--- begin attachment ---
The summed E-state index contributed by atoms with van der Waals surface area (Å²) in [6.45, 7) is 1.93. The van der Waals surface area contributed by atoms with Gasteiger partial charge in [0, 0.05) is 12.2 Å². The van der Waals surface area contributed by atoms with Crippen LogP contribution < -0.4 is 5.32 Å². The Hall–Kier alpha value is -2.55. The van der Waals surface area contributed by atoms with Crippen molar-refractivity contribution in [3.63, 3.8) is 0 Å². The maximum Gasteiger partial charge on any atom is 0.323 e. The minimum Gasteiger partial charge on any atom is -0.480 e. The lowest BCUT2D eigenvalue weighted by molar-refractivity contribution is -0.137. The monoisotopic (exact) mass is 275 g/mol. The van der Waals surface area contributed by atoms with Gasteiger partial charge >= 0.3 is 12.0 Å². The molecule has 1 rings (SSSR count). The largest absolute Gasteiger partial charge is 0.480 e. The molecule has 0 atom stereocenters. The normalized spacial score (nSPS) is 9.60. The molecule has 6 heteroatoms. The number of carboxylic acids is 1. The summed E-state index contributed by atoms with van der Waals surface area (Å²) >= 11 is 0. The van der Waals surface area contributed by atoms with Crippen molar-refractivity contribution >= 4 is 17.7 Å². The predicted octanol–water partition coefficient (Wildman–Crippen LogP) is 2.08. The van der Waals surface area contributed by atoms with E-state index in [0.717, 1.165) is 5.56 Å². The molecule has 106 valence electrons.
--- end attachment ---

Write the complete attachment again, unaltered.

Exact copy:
The summed E-state index contributed by atoms with van der Waals surface area (Å²) in [6.45, 7) is 1.93. The van der Waals surface area contributed by atoms with Gasteiger partial charge in [0, 0.05) is 12.2 Å². The van der Waals surface area contributed by atoms with Crippen LogP contribution < -0.4 is 5.32 Å². The Hall–Kier alpha value is -2.55. The van der Waals surface area contributed by atoms with Crippen molar-refractivity contribution in [3.63, 3.8) is 0 Å². The maximum Gasteiger partial charge on any atom is 0.323 e. The minimum Gasteiger partial charge on any atom is -0.480 e. The lowest BCUT2D eigenvalue weighted by molar-refractivity contribution is -0.137. The monoisotopic (exact) mass is 275 g/mol. The van der Waals surface area contributed by atoms with Gasteiger partial charge >= 0.3 is 12.0 Å². The molecule has 1 rings (SSSR count). The largest absolute Gasteiger partial charge is 0.480 e. The molecule has 0 atom stereocenters. The normalized spacial score (nSPS) is 9.60. The molecule has 6 heteroatoms. The number of carboxylic acids is 1. The summed E-state index contributed by atoms with van der Waals surface area (Å²) >= 11 is 0. The van der Waals surface area contributed by atoms with Crippen molar-refractivity contribution >= 4 is 17.7 Å². The predicted octanol–water partition coefficient (Wildman–Crippen LogP) is 2.08. The van der Waals surface area contributed by atoms with E-state index in [0.717, 1.165) is 5.56 Å². The molecule has 106 valence electrons.